- Do diet, exercise and a person's perception of stress have an influence on the likelihood of bone marrow decline (binary variable with the values "bone marrow decline detectable" and "no bone marrow decline apparent")?
- How strong is the connection between participation in further training and the self-confidence, the managerial authority of the employer and the income of the potential participant?
- What affects the likelihood of Christmas decorations being bought? The number of snowy days, the outside temperature or the number of days until December 24th?
- Can gender, age, education, and occupation predict the likelihood that a particular TV show will be watched?

### 1.2. requirements

✓ | The dependent variable is binary (0-1 coded) |

✓ | The independent variables are coded metrically or, in the case of categorical variables, as dummy variables |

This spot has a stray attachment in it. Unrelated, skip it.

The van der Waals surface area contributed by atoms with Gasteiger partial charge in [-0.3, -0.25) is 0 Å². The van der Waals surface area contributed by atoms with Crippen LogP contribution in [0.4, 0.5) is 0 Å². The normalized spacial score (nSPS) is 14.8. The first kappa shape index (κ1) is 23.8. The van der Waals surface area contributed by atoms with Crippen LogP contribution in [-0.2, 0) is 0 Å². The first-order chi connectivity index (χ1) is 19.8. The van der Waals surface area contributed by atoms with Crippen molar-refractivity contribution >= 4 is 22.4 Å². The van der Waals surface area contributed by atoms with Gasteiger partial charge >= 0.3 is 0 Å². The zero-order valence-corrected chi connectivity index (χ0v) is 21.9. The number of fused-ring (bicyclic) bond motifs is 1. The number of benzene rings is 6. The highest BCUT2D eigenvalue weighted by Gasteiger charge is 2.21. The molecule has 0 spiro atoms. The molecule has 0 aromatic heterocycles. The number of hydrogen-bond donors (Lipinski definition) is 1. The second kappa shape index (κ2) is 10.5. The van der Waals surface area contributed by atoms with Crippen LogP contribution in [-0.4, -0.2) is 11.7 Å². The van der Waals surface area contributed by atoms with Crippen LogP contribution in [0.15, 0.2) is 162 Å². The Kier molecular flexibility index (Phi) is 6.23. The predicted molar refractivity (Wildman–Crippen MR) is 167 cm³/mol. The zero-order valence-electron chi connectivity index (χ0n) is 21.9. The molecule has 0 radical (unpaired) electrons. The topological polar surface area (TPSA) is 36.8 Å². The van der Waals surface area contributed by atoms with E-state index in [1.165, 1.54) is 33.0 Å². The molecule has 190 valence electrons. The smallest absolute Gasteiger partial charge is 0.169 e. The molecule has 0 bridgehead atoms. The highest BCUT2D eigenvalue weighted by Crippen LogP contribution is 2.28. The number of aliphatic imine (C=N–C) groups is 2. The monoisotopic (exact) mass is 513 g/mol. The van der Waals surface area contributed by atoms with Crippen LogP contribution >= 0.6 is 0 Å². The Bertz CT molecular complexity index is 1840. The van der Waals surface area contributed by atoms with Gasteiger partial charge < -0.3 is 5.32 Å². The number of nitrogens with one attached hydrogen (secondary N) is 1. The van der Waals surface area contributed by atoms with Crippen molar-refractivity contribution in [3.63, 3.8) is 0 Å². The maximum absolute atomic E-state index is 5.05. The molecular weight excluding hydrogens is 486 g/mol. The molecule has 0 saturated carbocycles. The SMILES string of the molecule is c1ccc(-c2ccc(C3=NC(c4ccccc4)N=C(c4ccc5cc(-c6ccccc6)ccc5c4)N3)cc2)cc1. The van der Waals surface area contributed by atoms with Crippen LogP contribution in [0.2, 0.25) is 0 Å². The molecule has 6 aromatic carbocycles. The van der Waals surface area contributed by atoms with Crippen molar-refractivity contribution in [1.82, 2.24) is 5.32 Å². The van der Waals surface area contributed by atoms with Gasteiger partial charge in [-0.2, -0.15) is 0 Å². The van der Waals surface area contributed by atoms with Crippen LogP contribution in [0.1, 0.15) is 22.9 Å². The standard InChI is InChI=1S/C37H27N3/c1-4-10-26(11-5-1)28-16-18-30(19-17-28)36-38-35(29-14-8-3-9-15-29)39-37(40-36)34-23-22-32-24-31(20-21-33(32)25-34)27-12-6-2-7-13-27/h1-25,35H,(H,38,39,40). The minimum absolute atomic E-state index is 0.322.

✓ | For each group formed by categorical predictors is n ≥ 25 |

✓ | The independent variables are not highly correlated with one another |

### 2.1. Example of a study

A bank is interested in facts related to the likelihood of someone buying shares. It therefore commissions a market research institute to interview 700 people. It is assumed that the decision to buy shares is influenced by annual income (in thousands of CHF), risk tolerance (scale from 0 to 25) and interest in the current market situation (scale from 0 to 45).

The data set to be analyzed therefore contains a respondent number (*ID*) a variable to buy shares (*Share purchase*: 0 no, 1 yes), the annual income (*income*), the willingness to take risks (*Willingness to take risks*) and the interest in the current market situation (*interest*).

- Figure 1: Example data

The dataset can be downloaded from Quick Start.

### 2.2. The maximum likelihood estimate

### The logistic regression model